Our European ancestors (and, I’m sure, perhaps to a somewhat lesser degree, our Sephardic ancestors under the Islamic Empire for centuries) not only endured but created beautiful Jewish families generation after generation. They maintained Shabbat, the holidays, synagogues, brit milah, the mikvah, and fantastic Torah scholars.
Think about it. Even with this intolerable daily pressure, out of Italy came the Ramchal, the Sforno, the author of Sefer Zera Shimshon, and many others. Wow! How can that be? To simply say G-d made it happen is to negate the power of generations of European Jews stating to themselves every single day we will not give up our eternal relationship with Hashem, we will fear the Holy One Blessed Be He and not the Roman Empire or the Roman Catholic Church, we will forge ahead with ever greater Torah and never accept any religion that directly violates precepts in our Hebrew Bible, we will counter their hate and scorn toward us with love and kindness to each other, we will be outwardly “low” in their esteem but in our hearts we will maintain enough Emunah and Bitachon to weather the worst the world can throw at us until we return to our Holy Land and do our best to usher in the one true Messiah who will lead Jew and Gentile to worship together the Creator of the Universe with love and fear properly combined.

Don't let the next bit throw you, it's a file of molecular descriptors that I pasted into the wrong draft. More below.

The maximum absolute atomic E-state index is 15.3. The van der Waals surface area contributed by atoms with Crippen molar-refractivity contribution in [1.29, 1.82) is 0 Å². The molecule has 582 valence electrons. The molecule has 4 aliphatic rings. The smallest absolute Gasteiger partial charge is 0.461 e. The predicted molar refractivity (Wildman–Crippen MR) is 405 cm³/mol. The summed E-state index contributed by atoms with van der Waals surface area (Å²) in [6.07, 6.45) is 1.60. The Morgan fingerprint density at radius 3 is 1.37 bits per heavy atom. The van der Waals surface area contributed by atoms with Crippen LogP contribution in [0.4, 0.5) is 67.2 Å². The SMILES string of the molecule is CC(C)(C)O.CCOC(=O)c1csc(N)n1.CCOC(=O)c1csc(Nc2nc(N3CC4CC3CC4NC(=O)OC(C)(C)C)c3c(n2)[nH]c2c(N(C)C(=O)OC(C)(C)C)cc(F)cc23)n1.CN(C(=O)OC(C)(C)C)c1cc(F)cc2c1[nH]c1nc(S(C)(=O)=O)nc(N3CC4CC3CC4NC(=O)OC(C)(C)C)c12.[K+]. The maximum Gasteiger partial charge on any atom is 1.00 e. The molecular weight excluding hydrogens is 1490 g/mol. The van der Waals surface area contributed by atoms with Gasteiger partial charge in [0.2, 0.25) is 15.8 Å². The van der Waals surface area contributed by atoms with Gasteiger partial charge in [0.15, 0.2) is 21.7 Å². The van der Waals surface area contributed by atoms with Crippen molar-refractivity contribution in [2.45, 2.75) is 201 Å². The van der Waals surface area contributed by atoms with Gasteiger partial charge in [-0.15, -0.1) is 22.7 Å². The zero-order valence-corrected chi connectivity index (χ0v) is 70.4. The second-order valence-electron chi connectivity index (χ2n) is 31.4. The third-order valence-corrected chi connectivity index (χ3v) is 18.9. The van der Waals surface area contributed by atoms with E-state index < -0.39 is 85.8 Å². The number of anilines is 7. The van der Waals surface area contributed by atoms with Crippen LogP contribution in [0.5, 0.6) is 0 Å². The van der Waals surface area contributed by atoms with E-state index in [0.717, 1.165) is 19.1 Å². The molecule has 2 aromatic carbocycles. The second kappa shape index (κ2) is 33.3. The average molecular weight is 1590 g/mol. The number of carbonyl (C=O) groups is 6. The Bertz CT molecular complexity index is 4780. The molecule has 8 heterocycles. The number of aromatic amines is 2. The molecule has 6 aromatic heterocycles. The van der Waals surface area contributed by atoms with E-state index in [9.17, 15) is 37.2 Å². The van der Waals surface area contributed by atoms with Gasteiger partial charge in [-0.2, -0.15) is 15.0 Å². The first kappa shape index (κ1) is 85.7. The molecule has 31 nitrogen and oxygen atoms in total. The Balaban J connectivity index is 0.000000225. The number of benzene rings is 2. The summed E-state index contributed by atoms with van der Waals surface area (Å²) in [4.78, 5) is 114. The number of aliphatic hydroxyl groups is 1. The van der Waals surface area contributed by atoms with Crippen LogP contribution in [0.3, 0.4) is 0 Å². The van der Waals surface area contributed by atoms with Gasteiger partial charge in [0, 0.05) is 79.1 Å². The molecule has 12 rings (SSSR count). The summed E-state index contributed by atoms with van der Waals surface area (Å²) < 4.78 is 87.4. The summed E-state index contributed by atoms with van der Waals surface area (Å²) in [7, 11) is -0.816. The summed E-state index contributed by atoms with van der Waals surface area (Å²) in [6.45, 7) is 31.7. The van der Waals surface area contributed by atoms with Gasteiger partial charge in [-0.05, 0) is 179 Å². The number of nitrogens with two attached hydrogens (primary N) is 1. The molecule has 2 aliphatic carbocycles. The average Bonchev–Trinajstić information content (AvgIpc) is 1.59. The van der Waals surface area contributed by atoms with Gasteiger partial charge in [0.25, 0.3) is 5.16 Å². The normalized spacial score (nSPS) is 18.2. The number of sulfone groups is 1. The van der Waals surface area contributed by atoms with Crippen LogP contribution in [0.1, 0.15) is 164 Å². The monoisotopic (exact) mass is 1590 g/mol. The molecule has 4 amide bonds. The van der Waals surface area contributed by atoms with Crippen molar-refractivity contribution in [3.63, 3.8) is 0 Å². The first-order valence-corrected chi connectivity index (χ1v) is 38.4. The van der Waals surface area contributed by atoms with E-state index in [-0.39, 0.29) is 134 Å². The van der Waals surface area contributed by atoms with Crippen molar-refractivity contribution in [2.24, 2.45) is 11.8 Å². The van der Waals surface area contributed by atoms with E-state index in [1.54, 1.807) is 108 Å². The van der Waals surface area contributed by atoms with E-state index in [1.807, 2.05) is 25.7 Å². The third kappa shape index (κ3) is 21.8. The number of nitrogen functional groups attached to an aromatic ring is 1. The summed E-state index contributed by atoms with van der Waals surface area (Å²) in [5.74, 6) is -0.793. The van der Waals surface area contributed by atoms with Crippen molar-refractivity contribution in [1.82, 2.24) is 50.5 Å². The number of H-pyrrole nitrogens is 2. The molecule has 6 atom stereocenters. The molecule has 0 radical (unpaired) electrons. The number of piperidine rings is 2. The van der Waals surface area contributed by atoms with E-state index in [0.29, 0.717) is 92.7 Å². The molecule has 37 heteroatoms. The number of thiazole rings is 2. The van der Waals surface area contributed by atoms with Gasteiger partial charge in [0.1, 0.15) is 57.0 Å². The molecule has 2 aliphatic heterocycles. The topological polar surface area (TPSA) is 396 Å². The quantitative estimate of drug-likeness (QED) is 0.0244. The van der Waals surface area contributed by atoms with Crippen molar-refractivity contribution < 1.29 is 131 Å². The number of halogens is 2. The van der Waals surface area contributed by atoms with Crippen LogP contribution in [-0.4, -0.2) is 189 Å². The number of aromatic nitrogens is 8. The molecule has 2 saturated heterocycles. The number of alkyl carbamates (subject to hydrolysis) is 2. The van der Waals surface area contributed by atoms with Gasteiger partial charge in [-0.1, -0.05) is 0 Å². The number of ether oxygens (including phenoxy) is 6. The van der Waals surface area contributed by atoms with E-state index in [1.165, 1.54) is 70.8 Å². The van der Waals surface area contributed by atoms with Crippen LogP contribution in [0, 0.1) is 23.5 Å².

What I learned in Italy was that if I understand how scores of generations or more dealt with impossible living conditions every single day for their entire life, from birth to death, that inspiration can guide my aspirations. Certainly, you and I have our challenges today and they seem to be increasing in severity with each passing year. Yet, if we are honest, for all our kvetching, our great-great-great-great-great-great-grandparents and their great-great-great-great-great grandparents dealt with far worse and persevered nevertheless, without which you and I would never be alive and thriving as a Jew.
While G-d is our ultimate savior in every generation, we must become more cognizant that we owe our existence also to the tenacity, the pluckiness, the courage, the purposeful determination that guided those who came before us, in horrific conditions under which many of us might very well have failed. Such as in Italy.
We must use this knowledge to propel us to ever greater heights in our own tumultuous but less trying times and help usher in a brighter dawn crowned with Emunah and Bitachon, for the sake of our children and grandchildren and their children and grandchildren in turn. After all, don’t you want to model for them what they will need to impart until Mashiach comes, may he arrive today, and ushers in the final stage whereby we will all be redeemed? If not you, who then?